Daily WTF: Buying Tickets in Bulk Just to Resell Them at Quadruple Their Cost

If you know anything about Hamilton, the hip-hop musical about our first Secretary of the Treasury, you know that 1) it’s really popular and 2) it’s impossible to find tickets. If you go online and try to order them through the official web site, you will find that the show is sold out through January 2017 – nine months from now. However, if you go to Ticketmaster, you will learn that – miraculous to behold! – you could actually get tickets for tonight. The only catch? They cost two to six times the original cost. Welcome to the world of resale.

The way resale works is that someone waits until the tickets come out and then buys them immediately. And I mean immediately. They’re waiting in line hours or days early, they’ve taken off work (or this is their job), so that the second tickets become available, they snatch them up. Then they put them on resale for several times their original purchase value, ensuring that they make a tidy profit. So, if Hamilton tickets cost $200 (and from what I’ve heard, they can cost much, much more) and someone buys 20 of them, marks them up to $600 apiece (which is on the very low end of the mark-up), they’ve made an $8,000 profit. And that’s just from one night of resales. Imagine how much they’d make if they repeated this con for, say, every night for nine months?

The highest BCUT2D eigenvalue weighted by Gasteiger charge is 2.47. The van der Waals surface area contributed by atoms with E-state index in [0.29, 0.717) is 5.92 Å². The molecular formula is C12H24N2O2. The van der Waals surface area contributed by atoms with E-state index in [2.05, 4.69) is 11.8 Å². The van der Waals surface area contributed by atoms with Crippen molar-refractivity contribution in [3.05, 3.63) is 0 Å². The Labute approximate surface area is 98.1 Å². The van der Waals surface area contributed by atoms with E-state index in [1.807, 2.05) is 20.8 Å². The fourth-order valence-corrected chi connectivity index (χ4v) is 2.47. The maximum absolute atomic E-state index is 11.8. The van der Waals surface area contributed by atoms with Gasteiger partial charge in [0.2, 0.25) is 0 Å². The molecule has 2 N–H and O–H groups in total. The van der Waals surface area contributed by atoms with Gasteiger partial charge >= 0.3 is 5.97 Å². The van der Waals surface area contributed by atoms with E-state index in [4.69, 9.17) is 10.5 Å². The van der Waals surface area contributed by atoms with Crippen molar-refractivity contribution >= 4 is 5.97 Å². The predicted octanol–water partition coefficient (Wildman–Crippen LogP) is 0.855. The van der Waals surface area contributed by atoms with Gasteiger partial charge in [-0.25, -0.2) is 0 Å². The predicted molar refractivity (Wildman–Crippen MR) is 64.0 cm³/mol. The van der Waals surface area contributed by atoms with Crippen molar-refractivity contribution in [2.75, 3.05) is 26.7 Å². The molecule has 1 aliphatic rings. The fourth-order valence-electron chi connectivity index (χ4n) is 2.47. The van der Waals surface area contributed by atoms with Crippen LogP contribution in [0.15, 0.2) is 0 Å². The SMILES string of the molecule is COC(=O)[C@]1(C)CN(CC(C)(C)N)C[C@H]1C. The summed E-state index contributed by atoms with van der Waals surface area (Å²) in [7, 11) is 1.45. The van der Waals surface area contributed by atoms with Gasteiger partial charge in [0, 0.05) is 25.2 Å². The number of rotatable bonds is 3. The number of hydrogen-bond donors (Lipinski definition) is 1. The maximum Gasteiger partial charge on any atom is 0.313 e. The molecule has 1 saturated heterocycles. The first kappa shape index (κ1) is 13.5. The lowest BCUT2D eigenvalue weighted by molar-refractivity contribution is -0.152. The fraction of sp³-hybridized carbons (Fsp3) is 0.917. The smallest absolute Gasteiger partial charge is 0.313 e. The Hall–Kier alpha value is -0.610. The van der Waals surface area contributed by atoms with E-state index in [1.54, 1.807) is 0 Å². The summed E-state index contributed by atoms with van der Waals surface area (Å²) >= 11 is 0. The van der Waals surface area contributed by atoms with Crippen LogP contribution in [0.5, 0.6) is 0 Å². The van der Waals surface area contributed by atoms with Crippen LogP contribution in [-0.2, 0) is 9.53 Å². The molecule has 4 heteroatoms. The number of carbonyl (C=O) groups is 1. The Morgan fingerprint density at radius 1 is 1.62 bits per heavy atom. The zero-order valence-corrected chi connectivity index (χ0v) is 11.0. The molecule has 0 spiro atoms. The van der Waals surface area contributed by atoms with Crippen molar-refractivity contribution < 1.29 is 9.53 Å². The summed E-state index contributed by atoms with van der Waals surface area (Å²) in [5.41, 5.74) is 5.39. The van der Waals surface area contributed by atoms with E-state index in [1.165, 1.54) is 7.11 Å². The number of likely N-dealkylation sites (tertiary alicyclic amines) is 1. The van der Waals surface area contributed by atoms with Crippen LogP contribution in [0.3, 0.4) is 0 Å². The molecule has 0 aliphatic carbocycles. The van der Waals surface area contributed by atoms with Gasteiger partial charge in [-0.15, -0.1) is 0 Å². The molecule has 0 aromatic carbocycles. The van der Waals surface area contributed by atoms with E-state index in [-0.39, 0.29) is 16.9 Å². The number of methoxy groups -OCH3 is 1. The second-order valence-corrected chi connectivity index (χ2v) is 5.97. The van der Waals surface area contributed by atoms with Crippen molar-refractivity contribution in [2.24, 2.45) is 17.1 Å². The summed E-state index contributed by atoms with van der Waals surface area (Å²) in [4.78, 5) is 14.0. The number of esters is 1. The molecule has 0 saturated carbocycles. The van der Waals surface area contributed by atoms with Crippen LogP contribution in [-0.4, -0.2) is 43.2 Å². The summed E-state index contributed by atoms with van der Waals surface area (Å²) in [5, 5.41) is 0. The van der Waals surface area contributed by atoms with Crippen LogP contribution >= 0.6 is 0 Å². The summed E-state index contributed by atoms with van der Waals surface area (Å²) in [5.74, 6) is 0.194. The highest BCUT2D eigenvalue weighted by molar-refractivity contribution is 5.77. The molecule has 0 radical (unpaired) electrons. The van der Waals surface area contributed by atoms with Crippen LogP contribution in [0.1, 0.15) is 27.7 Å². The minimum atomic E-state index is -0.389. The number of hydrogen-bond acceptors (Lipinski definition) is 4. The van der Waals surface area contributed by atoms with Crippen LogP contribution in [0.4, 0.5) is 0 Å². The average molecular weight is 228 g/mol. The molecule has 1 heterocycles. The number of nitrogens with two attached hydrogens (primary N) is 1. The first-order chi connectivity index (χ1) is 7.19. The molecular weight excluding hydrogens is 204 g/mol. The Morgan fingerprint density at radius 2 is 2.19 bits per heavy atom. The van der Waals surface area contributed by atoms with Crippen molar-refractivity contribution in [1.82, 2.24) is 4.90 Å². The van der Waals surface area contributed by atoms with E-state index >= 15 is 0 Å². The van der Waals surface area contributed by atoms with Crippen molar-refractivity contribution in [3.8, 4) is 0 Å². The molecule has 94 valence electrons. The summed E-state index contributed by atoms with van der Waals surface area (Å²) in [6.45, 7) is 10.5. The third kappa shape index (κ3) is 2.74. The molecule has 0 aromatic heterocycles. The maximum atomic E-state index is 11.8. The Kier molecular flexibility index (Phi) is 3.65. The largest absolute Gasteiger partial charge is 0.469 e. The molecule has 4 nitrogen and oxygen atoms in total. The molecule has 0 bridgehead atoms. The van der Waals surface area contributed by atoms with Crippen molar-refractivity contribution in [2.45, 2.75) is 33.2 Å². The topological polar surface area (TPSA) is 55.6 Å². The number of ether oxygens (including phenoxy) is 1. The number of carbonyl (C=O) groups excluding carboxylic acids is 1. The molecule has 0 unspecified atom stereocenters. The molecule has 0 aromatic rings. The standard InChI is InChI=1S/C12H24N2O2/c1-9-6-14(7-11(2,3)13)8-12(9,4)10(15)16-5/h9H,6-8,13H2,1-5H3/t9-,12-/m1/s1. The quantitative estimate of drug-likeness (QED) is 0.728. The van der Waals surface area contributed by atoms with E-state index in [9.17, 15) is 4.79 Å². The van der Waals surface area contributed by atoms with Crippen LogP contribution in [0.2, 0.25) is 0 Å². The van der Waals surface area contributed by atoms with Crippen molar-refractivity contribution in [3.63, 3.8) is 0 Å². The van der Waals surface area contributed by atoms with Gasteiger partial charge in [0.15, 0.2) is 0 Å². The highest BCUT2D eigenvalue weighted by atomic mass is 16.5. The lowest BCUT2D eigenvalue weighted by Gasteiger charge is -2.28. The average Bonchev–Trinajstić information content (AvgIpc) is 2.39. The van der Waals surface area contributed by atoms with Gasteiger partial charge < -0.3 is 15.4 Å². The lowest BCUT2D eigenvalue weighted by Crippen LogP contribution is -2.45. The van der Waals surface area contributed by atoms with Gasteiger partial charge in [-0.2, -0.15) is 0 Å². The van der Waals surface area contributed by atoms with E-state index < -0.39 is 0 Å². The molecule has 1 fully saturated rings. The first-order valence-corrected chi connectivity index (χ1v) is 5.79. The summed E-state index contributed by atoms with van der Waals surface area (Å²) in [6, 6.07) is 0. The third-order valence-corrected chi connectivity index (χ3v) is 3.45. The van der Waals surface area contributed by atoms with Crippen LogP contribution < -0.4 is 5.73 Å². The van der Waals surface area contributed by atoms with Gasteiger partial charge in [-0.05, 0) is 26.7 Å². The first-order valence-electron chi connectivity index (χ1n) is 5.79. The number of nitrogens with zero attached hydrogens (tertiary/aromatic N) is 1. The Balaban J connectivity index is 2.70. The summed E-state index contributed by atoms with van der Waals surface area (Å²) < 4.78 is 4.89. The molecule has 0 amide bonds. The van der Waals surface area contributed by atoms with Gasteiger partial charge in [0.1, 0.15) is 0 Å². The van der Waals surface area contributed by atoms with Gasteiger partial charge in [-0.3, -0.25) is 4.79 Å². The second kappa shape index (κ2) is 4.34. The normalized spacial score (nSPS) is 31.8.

Resales hurt both the consumer and the performer. They ensure that not everyone has access to the shows, effectively turning theater performances and concerts into an elite product that only wealthier people can afford. They discourage people from even trying to see concerts or shows since they “know” they can’t afford it/can’t buy a ticket before a scalper does. This decreases legitimate sales, prevents houses from actually being packed, and drags down the whole industry. Meanwhile, people that did nothing more than wait in line playing on their phones are making thousands or even millions of dollars off hard-working writers, directors, techs, and actors. It’s bullshit.

Resales are especially alarming considering that fewer and fewer people are seeing shows. The number of people seeing shows in the last ten years has repeatedly declined, and it’s only in the last year that Broadway is starting to see the same numbers they enjoyed pre-recession. These declining numbers have necessitated closing numerous smaller houses, laying off thousands of workers, and increasing competition among theater professionals for extremely low pay.

Incredibly, resales are completely legal. Oh, you’re not supposed to resell tickets within two blocks of the show, but it’s perfectly okay for you to advertise your resale tickets on sites like Ticketmaster, Box Office, or Broadway.com. Theaters know this is happening and can’t/aren’t stopping it. The whole thing is ridiculous.

And since resales are legal, well-known, and more or less sanctioned by the industry, there’s really nothing theater-goers can do other than suck it up and pay the exorbitant prices – that or just never see one of the most influential shows of our lifetimes. Yay, capitalism.


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